On this basis, the Adviser replied to the complainant and said that in her view the appeals did not have a reasonable prospect of success and it was not appropriate, proportionate or cost-effective to proceed with the appeal.
Request for review by Trustees
The complainant requested that the Trustees review the decision not to proceed with his appeal. He said that:
- The photographs had been available for some years up to September 2015
- The Adviser’s decision said that the allegation that the presenter had breached humanitarian law was unproven yet later took the clear view that the publication was legal
- He referred to a memorandum provided by a human rights lawyer he had submitted which he said the Adviser had not viewed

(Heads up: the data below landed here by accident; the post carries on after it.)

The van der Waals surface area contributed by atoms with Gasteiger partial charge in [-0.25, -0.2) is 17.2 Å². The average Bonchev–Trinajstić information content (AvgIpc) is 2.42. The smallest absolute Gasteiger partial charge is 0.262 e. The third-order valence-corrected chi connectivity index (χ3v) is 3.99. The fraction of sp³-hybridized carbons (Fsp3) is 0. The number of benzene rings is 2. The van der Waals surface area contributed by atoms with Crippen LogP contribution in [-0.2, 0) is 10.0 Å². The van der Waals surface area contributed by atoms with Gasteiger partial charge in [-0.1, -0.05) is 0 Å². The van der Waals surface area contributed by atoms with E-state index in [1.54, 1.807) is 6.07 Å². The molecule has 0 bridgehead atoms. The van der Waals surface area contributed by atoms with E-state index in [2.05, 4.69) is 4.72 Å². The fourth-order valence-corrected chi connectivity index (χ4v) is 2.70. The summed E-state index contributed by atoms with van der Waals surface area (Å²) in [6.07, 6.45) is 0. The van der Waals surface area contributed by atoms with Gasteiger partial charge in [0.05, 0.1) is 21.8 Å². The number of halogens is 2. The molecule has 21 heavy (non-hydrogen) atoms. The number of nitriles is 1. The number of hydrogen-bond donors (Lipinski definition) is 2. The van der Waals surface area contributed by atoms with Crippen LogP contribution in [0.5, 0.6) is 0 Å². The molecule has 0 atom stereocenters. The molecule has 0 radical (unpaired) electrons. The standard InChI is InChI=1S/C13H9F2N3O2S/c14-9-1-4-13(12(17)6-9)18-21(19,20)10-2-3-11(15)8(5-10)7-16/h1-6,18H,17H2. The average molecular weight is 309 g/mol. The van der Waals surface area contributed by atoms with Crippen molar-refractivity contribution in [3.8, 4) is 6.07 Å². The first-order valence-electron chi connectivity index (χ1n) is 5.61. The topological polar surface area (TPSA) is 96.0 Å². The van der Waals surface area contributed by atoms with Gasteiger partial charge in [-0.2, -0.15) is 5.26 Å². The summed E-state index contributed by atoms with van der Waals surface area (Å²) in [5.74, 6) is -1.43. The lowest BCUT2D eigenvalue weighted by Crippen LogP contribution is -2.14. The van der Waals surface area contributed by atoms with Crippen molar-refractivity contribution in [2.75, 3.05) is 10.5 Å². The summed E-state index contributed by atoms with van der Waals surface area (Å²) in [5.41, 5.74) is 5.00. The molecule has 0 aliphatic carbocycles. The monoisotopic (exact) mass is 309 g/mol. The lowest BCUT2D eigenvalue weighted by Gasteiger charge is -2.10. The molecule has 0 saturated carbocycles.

- The Adviser had said that there was no evidence that the charity had engaged in illegal activity but the complainant referred to a complaint he had submitted to the Charity Commission which was being investigated and he had submitted additional photos
- The other arguments by the Adviser (regarding the presenter’s lack of a high media profile; that viewers would associate the presenter with previous appearances rather than any outside work; that the presenter’s lawful personal activities had no significant bearing on the public’s perception of the BBC and did not give rise to any potential breach of the Editorial Guidelines), all seemed beside the point.